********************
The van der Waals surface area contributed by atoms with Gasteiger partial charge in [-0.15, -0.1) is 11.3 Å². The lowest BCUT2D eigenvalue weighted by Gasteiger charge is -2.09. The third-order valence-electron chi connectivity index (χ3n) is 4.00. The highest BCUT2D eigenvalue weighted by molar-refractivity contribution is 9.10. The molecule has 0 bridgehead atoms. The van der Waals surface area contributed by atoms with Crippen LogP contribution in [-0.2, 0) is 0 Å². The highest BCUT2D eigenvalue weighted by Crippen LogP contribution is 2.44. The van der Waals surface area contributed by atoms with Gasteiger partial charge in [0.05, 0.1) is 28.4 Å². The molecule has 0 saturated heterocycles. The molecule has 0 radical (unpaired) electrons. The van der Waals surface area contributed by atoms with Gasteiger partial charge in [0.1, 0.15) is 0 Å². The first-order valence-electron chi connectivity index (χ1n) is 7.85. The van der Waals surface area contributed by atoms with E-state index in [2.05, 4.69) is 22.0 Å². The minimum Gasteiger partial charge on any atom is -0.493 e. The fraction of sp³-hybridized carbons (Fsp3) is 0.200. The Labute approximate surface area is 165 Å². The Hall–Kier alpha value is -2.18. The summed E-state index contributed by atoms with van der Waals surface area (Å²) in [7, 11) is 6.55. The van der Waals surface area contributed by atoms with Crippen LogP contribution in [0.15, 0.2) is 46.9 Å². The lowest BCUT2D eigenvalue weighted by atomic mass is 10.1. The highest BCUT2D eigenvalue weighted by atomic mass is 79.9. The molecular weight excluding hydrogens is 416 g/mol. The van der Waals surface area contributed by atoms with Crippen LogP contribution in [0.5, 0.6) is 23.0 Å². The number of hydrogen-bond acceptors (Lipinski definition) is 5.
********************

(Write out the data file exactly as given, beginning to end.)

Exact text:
The van der Waals surface area contributed by atoms with Gasteiger partial charge in [-0.15, -0.1) is 11.3 Å². The lowest BCUT2D eigenvalue weighted by Gasteiger charge is -2.09. The third-order valence-electron chi connectivity index (χ3n) is 4.00. The highest BCUT2D eigenvalue weighted by molar-refractivity contribution is 9.10. The molecule has 0 bridgehead atoms. The van der Waals surface area contributed by atoms with Crippen LogP contribution in [-0.2, 0) is 0 Å². The highest BCUT2D eigenvalue weighted by Crippen LogP contribution is 2.44. The van der Waals surface area contributed by atoms with Gasteiger partial charge in [0.05, 0.1) is 28.4 Å². The molecule has 0 saturated heterocycles. The molecule has 0 radical (unpaired) electrons. The van der Waals surface area contributed by atoms with Gasteiger partial charge in [0.1, 0.15) is 0 Å². The first-order valence-electron chi connectivity index (χ1n) is 7.85. The van der Waals surface area contributed by atoms with E-state index in [2.05, 4.69) is 22.0 Å². The minimum Gasteiger partial charge on any atom is -0.493 e. The fraction of sp³-hybridized carbons (Fsp3) is 0.200. The Labute approximate surface area is 165 Å². The Hall–Kier alpha value is -2.18. The summed E-state index contributed by atoms with van der Waals surface area (Å²) in [7, 11) is 6.55. The van der Waals surface area contributed by atoms with Crippen LogP contribution in [0.15, 0.2) is 46.9 Å². The lowest BCUT2D eigenvalue weighted by atomic mass is 10.1. The highest BCUT2D eigenvalue weighted by atomic mass is 79.9. The molecular weight excluding hydrogens is 416 g/mol. The van der Waals surface area contributed by atoms with Crippen LogP contribution in [0.5, 0.6) is 23.0 Å². The number of hydrogen-bond acceptors (Lipinski definition) is 5.